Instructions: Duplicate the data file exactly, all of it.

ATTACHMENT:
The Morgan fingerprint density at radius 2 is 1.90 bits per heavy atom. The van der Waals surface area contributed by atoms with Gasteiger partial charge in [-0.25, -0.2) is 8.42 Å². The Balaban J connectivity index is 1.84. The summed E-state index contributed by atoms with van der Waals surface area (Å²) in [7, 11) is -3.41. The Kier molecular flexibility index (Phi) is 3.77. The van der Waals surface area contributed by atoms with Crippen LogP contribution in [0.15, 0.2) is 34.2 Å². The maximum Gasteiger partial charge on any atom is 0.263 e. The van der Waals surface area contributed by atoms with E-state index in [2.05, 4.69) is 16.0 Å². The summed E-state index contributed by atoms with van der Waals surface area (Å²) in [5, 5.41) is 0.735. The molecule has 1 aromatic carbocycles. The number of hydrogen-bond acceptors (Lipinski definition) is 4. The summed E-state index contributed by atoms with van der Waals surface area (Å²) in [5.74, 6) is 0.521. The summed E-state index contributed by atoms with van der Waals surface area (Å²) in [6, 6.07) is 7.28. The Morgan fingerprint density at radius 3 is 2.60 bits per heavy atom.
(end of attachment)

The Morgan fingerprint density at radius 2 is 1.90 bits per heavy atom. The van der Waals surface area contributed by atoms with Gasteiger partial charge in [-0.25, -0.2) is 8.42 Å². The Balaban J connectivity index is 1.84. The summed E-state index contributed by atoms with van der Waals surface area (Å²) in [7, 11) is -3.41. The Kier molecular flexibility index (Phi) is 3.77. The van der Waals surface area contributed by atoms with Crippen LogP contribution in [0.15, 0.2) is 34.2 Å². The maximum Gasteiger partial charge on any atom is 0.263 e. The van der Waals surface area contributed by atoms with E-state index in [2.05, 4.69) is 16.0 Å². The summed E-state index contributed by atoms with van der Waals surface area (Å²) in [5, 5.41) is 0.735. The molecule has 1 aromatic carbocycles. The number of hydrogen-bond acceptors (Lipinski definition) is 4. The summed E-state index contributed by atoms with van der Waals surface area (Å²) in [5.74, 6) is 0.521. The summed E-state index contributed by atoms with van der Waals surface area (Å²) in [6, 6.07) is 7.28. The Morgan fingerprint density at radius 3 is 2.60 bits per heavy atom.